Intellectual engagement and public sociology

The March 2009 issue of "Actes de la recherche en sciences sociales" is dedicated to the question of intellectual engagement and political agency in (the) public (field of) sociology. An outlook.

Gisèle Sapiro: Modèles d’intervention politique desintellectuels. Le cas français

The article addresses the forms and modes of political intervention by intellectuals by focusing on the French case. Such interventions vary according to three factors that structure the intellectual field: symbolic capital, the autonomy vis-à-vis political demand, and the degree of specialization. The different combinations between these three factors generate eight ideal-typical models of intervention, that are analyzed in a social and historical perspective: the universalistic critical intellectual, the specialized critical intellectual (what Foucault called the “specific intellectual”), the moralizing defender of the established order, the specialist advising the government (the “expert”), the universalistic critical intellectual collective (often represented by the “vanguard,” but also by collectives defending a universal cause), the specialized critical collective (that Bourdieu called the “collective intellectual”), the generalist institutional intellectual, and the specialized institutional intellectual.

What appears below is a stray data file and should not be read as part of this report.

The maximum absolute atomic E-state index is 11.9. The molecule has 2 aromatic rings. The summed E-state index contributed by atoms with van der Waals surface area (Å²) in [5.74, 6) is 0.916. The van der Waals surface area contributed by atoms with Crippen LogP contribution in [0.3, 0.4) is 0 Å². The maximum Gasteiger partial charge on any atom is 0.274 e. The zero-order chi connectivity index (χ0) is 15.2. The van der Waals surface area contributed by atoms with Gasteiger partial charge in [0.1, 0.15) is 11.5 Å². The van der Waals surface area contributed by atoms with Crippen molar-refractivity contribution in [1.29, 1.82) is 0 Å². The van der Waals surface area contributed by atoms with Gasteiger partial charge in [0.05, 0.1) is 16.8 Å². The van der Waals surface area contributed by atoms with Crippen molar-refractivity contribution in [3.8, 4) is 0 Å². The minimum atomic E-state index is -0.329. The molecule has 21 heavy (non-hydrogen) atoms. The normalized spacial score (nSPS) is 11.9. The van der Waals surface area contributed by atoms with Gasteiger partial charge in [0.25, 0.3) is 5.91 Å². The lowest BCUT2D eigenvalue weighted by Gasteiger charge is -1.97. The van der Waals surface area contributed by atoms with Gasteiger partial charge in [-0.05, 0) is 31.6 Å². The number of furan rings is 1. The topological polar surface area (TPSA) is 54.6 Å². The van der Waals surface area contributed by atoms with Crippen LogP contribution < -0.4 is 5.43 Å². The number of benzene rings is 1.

Michael Burawoy: Pour la sociologie publique

Responding to the growing gap between the sociological ethos and the world we study, the challenge of public sociology is to engage multiple publics in multiple ways. These public sociologies should not be left out in the cold, but brought into the framework of our discipline. In this way we make public sociology a visible and legitimate enterprise, and, thereby, invigorate the discipline as a whole. Accordingly, if we map out the division of sociological labor, we discover antagonistic interdependence among four types of knowledge: professional, critical, policy, and public. In the best of all worlds the flourishing of each type of sociology is a condition for the flourishing of all, but they can just as easily assume pathological forms or become victims of exclusion and subordination. This field of power beckons us to explore the relations among the four types of sociology as they vary historically and nationally, and as they provide the template for divergent individual careers. Finally, comparing disciplines points to the umbilical chord that connects sociology to the world of publics, underlining sociology’s particular investment in the defense of civil society, itself beleaguered by the encroachment of markets and states.